Seen at Prince Charles Cinema, London, Wednesday 30 December 2015.

Урок Urok (The Lesson, 2014)

Fitting into a sort of cinema-of-abjection continuum with the films of the Dardenne brothers (most notably their recent Two Days, One Night), not to mention a number of works coming out of post-Soviet Eastern European cinema (a number of Romanian films come to mind), this Bulgarian film tells a similar story of a woman who quite against her will or involvement finds herself pitted against capitalist bureaucracy and petty local corruption. In the case of Nadezhda (as excellently played by actor Margita Gosheva), our protagonist is a small town schoolteacher doing some translation freelance work on the side, who has been put into household debt because of her feckless husband’s financial mismanagement, and quickly finds herself at the wrong end of a system which is not set up to help her in any way. It is of course a pointed indictment of a system, and an empathetic scream on behalf of an entire class of those disenfranchised by financial systems, but it roots it in a family which is falling apart under these stresses — no one is exactly culpable, and they’re all good people, they’ve just been forced apart by circumstance. There’s plenty to like here, but you have to be a bit of a sucker for slow cinematic punishment to reach the film’s final ‘lesson’.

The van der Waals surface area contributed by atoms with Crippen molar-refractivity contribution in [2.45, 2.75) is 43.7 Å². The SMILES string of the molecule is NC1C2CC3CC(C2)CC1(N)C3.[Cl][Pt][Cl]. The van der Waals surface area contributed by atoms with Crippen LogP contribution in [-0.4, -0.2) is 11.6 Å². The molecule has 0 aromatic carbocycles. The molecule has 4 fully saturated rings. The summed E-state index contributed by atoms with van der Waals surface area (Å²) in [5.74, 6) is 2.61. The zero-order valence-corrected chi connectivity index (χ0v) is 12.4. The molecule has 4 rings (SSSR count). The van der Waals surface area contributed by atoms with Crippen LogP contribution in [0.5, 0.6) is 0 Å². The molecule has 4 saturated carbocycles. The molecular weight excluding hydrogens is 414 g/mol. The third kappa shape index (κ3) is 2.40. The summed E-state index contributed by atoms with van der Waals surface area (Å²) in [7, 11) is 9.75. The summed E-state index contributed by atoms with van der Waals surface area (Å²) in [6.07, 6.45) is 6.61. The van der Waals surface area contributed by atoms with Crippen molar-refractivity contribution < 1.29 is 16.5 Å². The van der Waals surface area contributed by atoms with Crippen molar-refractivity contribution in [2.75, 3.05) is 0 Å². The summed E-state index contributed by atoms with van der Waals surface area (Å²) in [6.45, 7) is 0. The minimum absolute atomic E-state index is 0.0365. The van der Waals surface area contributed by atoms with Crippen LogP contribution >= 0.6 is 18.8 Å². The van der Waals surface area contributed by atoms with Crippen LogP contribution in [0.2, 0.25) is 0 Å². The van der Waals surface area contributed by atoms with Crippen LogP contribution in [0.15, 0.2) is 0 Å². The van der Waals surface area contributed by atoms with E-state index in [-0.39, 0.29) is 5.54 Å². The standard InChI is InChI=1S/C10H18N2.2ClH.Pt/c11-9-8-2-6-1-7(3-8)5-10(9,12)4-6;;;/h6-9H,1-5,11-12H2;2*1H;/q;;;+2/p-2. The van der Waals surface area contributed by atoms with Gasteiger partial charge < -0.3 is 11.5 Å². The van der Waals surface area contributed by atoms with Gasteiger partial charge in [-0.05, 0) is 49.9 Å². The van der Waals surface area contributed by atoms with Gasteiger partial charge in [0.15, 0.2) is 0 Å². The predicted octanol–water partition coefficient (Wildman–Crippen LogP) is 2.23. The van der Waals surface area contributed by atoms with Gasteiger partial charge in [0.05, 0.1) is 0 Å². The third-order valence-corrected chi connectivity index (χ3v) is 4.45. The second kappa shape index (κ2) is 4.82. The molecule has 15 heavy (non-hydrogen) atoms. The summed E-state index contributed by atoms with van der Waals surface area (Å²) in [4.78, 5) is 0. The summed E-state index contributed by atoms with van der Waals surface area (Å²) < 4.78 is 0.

The Lesson film posterCREDITS
Directors/Writers Kristina Grozeva Кристина Грозева and Petar Valchanov Петър Вълчанов; Cinematographer Krum Rodriguez Крум Родригес; Starring Margita Gosheva Маргита Гошева; Length 111 minutes.
Seen at Curzon Bloomsbury, London, Thursday 17 December 2015.